They had sparred over crime. But Baltimore Mayor Brandon Scott, Gov. Larry Hogan call talks ‘very productive.’

Mayor Brandon Scott described an hourlong meeting Thursday on violent crime in Baltimore with Gov. Larry Hogan as “very productive” and said “the governor has an understanding that we’re focused on this and we have a deep, thoughtful plan” to address public safety.

The Democratic mayor and Baltimore Police Commissioner Michael Harrison met with Hogan after the Republican governor repeatedly lobbed criticism toward Scott and other Baltimore leaders over the handling of crime in the city. The jabs prompted retorts last week from Scott in a tense exchange on social media.


Outside the State House in Annapolis after the meeting, Scott said he asked Hogan for better coordination with state agencies, particularly the Maryland State Police and the Division of Probation and Parole, on combating crime and tamping down violence.

Baltimore Mayor Brandon Scott and city Police Commissioner Michael Harrison walk May 13, 2021, to the State House in Annapolis.

Scott emphasized that he wanted “to be very clear” that neither he nor the police commissioner went into the meeting “asking for money” from Hogan.


“This is about coordination,” said Scott. “We want Baltimore to be safer, and now we have a better understanding of how we coordinate.”

A spokesman for Scott said in a statement that the mayor “presented several immediate steps Governor Hogan could take to reduce violence that target violent repeat offenders, strengthen collaboration across law enforcement agencies and lessen unessential burdens on Baltimore Police officers to permit more time to fight crime.”

In an interview with The Baltimore Sun, Scott said the governor and he agreed not to publicly discuss specific initiatives until details could be hammered out — but indicated incorporating state probation officers into existing Baltimore crime intelligence units could be one effective step.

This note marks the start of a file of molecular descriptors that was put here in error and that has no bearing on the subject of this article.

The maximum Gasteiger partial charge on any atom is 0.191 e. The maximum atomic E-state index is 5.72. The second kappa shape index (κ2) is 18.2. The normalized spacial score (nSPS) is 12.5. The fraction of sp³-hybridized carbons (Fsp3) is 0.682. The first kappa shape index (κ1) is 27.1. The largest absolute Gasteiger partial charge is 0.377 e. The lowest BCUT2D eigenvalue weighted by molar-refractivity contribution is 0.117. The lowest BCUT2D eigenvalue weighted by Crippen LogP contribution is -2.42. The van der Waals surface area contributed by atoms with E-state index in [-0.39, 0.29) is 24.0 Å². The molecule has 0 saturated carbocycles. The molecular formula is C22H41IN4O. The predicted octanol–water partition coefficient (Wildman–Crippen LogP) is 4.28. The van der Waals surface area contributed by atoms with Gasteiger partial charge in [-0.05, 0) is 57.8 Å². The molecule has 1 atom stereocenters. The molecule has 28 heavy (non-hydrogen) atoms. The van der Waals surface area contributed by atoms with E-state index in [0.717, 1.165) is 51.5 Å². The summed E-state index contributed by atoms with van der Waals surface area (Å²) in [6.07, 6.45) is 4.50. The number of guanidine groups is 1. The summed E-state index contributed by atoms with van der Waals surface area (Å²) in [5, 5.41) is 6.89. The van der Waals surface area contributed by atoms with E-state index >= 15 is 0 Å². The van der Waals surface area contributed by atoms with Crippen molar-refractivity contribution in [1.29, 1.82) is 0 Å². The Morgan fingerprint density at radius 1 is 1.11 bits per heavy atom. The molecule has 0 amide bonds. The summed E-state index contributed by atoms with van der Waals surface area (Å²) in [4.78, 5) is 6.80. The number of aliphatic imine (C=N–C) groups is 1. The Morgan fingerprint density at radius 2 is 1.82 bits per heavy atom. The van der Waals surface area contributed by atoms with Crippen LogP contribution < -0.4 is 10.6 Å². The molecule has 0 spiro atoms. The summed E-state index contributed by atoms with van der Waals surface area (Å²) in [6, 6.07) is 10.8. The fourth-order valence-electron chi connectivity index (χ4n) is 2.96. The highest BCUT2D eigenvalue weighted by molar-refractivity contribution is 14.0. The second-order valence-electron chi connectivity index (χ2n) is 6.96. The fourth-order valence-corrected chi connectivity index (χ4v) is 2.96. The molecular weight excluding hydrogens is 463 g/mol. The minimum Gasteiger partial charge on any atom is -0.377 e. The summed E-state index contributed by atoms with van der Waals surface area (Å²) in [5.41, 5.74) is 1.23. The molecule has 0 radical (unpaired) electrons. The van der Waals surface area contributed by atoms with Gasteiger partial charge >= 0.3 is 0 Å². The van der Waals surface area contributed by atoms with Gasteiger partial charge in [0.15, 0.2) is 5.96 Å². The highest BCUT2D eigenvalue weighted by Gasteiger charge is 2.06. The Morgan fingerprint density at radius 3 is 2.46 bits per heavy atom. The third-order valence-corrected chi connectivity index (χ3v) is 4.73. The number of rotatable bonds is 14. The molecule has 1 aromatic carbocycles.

“The governor was able to hear from me, the mayor of Baltimore, about how seriously I take this, how personal this is for me — but also how deeply I think about this,” Scott said.

Hogan did not join Scott and Harrison for their brief news conference after the closed-door meeting, instead zipping to the Washington Football Team’s stadium in Prince George’s County for a visit to a state-run COVID-19 vaccination site.

Maryland Policy & Politics

Maryland Policy & Politics


Keep up to date with Maryland politics, elections and important decisions made by federal, state and local government officials.

“I would agree it was a very productive meeting,” Hogan told reporters at FedEx Field. “We spent quite a bit of time. I thought the mayor, you know, had some very good ideas and we’re looking forward to following up and assisting them in whatever way we can.”

“I’ll let the mayor speak to his plan, but I’ll say this: I’ve been the governor for six years and this is my fourth mayor to come into my office and talk about a crime plan,” Hogan added. “I would say that I was very impressed that the mayor had actually put in a lot of effort and thought into it. We want him to be successful.”

Lt. Gov. Boyd Rutherford, Maryland State Police Superintendent Col. Woodrow W. “Jerry” Jones and Walter F. “Pete” Landon, the director of the Governor’s Office of Homeland Security, joined Hogan in the meeting. So, too, did Keiffer Mitchell Jr., the governor’s top lobbyist and a liaison to the city, and Amelia Alcivar, Hogan’s chief of staff.

Maryland Gov. Larry Hogan talks May 13, 2021, at FedEx Field in Prince George's County. Earlier in the day, the governor met with Baltimore's mayor and police commissioner about violence in the city.

The confab Thursday morning was just the second formal sit-down between Hogan and Scott since the mayor took office in December. The pair discussed the coronavirus pandemic at their previous meeting, according to the mayor.

Scott also met Thursday with Maryland’s acting U.S. attorney, Jonathan Lenzner, to discuss how federal law enforcement could aid city police. Lenzner, a career prosecutor and former top deputy in the office, took over its leadership in February after Robert K. Hur, an appointee of former President Donald Trump, stepped down.

Lenzner told The Sun on Thursday that officials have been discussing for some time the idea of a “holistic” approach to healing communities after big federal takedown cases and that officials are now strategizing how to implement that approach.

“Our goal is to bring impactful cases on the enforcement side, and then to supplement those enforcement actions with targeted outreach and service to communities that need it,” he said.